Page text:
39% of Americans have no money in the stock market and over 50% say it's 'rigged,' survey finds

The No. 1 reason Americans aren't investing is because they don't have the money to do so.


Investing is the key to building long-term wealth and meeting big financial goals such as retirement. But 39% of adults say they have no money invested in the stock market, according to a new survey from Bankrate that polled more than 2,500 people.

Two of the main issues holding them back: a lack of resources and of knowledge. The first holds back 56% of people who don't invest and the second 32%. "People who aren't investing predominantly say it's because they don't have the money available to invest, or they don't understand stocks," says Greg McBride, chief financial analyst for Bankrate.

Suspicions about the fairness of the system don't help, either. When asked whether they believe the market is "rigged against individual investors," more than half of all people surveyed agreed.

The results of Bankrate's survey come after January's so-called "meme stocks" market frenzy, during which Reddit users and other individual investors bid up the prices of companies that financial institutions were betting against, like GameStop. The appearance of a battle between retail traders and big investors probably didn't help bolster confidence.

Still, only 13% of noninvestors said that sentiment is keeping them from getting started in the market. A lot of people who question the system participate in it anyway. "It seems that that perception rises among people that are already invested, more so than that notion precedes actual investing in the market," McBride says.

Here's how to overcome knowledge and financial barriers and start investing to build long-term wealth, according to experts.

Why it's important to invest versus save if you want to grow your money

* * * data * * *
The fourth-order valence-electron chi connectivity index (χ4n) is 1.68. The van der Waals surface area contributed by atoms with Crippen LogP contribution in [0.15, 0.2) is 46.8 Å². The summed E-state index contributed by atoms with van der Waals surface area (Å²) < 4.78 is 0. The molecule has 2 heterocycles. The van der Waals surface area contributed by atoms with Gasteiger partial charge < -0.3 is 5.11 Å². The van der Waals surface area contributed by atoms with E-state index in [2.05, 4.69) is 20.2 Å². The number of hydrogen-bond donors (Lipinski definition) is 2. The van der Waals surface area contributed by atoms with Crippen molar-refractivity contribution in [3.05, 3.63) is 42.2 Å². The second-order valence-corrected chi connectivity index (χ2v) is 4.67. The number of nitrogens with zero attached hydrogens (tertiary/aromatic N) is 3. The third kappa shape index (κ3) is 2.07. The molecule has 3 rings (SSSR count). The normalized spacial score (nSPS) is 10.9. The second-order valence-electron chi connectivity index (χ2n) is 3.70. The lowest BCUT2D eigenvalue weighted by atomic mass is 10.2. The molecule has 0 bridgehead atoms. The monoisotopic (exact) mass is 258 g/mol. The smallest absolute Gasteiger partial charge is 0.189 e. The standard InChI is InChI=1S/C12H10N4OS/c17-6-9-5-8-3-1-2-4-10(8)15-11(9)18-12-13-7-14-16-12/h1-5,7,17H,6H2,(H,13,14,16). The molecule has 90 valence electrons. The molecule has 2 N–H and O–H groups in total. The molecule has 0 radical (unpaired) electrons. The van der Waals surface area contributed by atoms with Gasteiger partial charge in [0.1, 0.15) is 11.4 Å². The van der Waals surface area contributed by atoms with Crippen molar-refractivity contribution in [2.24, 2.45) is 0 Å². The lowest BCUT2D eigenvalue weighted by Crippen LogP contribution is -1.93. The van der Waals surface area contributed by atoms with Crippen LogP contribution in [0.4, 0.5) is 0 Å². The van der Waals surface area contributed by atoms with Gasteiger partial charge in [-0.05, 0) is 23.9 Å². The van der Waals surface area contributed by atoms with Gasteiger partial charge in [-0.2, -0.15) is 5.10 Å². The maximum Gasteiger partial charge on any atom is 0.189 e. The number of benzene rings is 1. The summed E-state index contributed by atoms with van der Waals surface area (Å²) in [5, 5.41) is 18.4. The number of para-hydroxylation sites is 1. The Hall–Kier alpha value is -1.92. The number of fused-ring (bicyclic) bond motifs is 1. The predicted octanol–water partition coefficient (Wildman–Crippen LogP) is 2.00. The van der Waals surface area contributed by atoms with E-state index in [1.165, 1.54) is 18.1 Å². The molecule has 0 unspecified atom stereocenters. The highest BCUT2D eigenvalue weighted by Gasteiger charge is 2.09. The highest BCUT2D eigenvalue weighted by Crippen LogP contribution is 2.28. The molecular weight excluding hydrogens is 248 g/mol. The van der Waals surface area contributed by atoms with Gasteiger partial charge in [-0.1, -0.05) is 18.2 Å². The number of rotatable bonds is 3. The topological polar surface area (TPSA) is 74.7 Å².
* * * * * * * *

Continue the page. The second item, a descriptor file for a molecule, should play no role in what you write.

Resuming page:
Saving is key for short-term goals and to keep money readily accessible in case of an emergency. "What savings accounts are not good for is building long-term wealth," Neal Solomon, managing director of WealthPro LLC in Gloversville, New York, told Grow in September.

But when you park your money in a regular bank account, it diminishes in value over time due to inflation. That's not great for long-term goals like retirement. "Over long periods of time, you're not going to maintain the value of your money, much less grow it," McBride explains.

In order to grow your nest egg and build wealth, experts recommend investing in a well-diversified portfolio and staying put. One way to do that is to put your money in an index fund that tracks the S&P 500. In fact, legendary investor Warren Buffett says for most people, that's the best investment strategy.

The stats back up Buffett's claim. From 1965 through 2020, the S&P 500 produced a 10% annualized gain, for an overall gain of more than 23,000%.

Why Warren Buffett prefers passive investing

Video by Courtney Stith

It's OK to start investing with small amounts of money

"Investing in the market should be the bedrock of retirement savings for the majority of workers, and especially for younger workers," says McBride.

Thanks to the power of compounding interest, even if you start by investing small sums of money, you can grow your wealth exponentially. And the earlier you start, the more easily you can reach your goal.

The best thing you can do is to "adopt a long-term view," McBride says. "Time is your greatest ally."

The markets have 'never been more accessible'

It's also less expensive and easier to invest in the stock market than ever before. "Without a doubt, the markets have never been more accessible to the individual investor, at a lower cost and with lower minimum investments than they are now," says McBride.

Major online brokerage accounts no longer charge commissions, and the cost of mutual funds and exchange-traded funds is just a few dollars for every $10,000 invested.

Investing doesn't have to be complicated, says McBride. "A consistent long-term successful investment strategy is to buy a low-cost total market index fund or a target retirement fund that automatically reallocates as you get closer to retirement."

More from Grow: